Law · Politics · Public Policy

The Intolerant Indian: Of ‘Moral’ Vigilantism in the Age of Hindutva

Morality, as an ethical concept, usually refers to the innate sense that a person possesses that allows them to distinguish between what is right and what is wrong. There are general, prevailing notions in society of what moral behaviour constitutes, which are enforced by its members among themselves, and followed due to fear of facing social ostracism otherwise. Recently though, darker trends have been emerging, with politics beginning to interfere in the realm of public morality and what constitutes ethical behaviour. The party which gains power tries to influence the public with what it believes is moral, completely disregarding the fact that India is not a country that is composed of a homogenous set of people or cultures. Every culture has its own norms, and its own sense of morality. Within these cultures, every individual has their own beliefs, which lead them to practice what they consider to be moral behaviour. In such a situation, it is impossible to enforce a ubiquitous moral code. Doing so will only curtail the rights of citizens and create an atmosphere of suffocating vigilantism.

Ever since the Saffron wave lashed the political scene in India and took the reins of power, offshoots and allies of the Bharatiya Janata Party, who propagate the ideology of Hindutva, have become enforcers of what they believe is morality. Hindutva, in itself is an essentially contested concept, with its proponents attempting to define the history of the subcontinent as the history of a culturally unified nation, though religiously it may be diverse. It seeks to do this under the banner of Hinduism. Its opponents disagree, terming it as Hindu fascism, with the imposition of the Hindu religion and way of life on the entire country, a country that is clearly not constitutive of only followers of Hinduism. It is important then, to accept they ways of life of all the citizens of India and realise that they might have their own code of ethics and sense of morality. It is also important to recognise the difference between being a follower of the Hindu religion and being an Indian. Using these terms interchangeably is not only extremely offensive to citizens who practice other religions, but also excludes approximately twenty percent of our population from the dominant discourse.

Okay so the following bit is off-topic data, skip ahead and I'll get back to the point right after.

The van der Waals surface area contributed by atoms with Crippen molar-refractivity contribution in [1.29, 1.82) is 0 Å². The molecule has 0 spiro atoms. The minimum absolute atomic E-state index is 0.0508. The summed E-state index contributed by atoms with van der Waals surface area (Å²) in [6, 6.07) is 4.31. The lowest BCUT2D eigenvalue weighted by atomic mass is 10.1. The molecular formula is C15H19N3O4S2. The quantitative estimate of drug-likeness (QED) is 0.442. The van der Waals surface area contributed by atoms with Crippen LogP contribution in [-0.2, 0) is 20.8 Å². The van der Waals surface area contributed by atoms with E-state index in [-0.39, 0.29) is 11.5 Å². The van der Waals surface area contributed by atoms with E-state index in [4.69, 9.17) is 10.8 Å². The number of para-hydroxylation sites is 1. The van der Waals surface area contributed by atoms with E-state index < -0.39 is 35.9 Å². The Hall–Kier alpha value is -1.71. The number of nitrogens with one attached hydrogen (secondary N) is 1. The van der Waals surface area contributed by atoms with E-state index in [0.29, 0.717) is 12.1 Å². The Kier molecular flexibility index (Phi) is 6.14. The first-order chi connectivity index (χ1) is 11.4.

Disregarding this fact, Saffronisation has brought about with it an undesirable wave of Hindu vigilantism, with people associated with Saffron parties taking the law into their own hands, often with violence. The power of fear that is wielded by such people rivals only the atmosphere which has become unbearably stifling in some cities. In Mangalore, the fear of being assaulted by these self-appointed enforcers of morality runs so deep that it is reported nobody goes to pubs and other such establishments, which in turn are instructed to ensure that the music that is being played isn’t the sort that will facilitate the process of dancing and generally having fun. In Kozhikode, after a mob of attackers, belonging to the Bharatiya Janata Yuva Morcha, vandalized a café due to news reports of suspected ‘immoral’ activities going on there, a Kiss of Love campaign was launched, which later diversified and spread to other parts of the country to protest against all such instances of moral policing. These events sought to serve as an affirmation of the peoples’ right to public spaces where they may proudly celebrate love and to express and profess it in a manner that was not tempered by right-wing outfits claiming to preserve their own brand of morality in this country.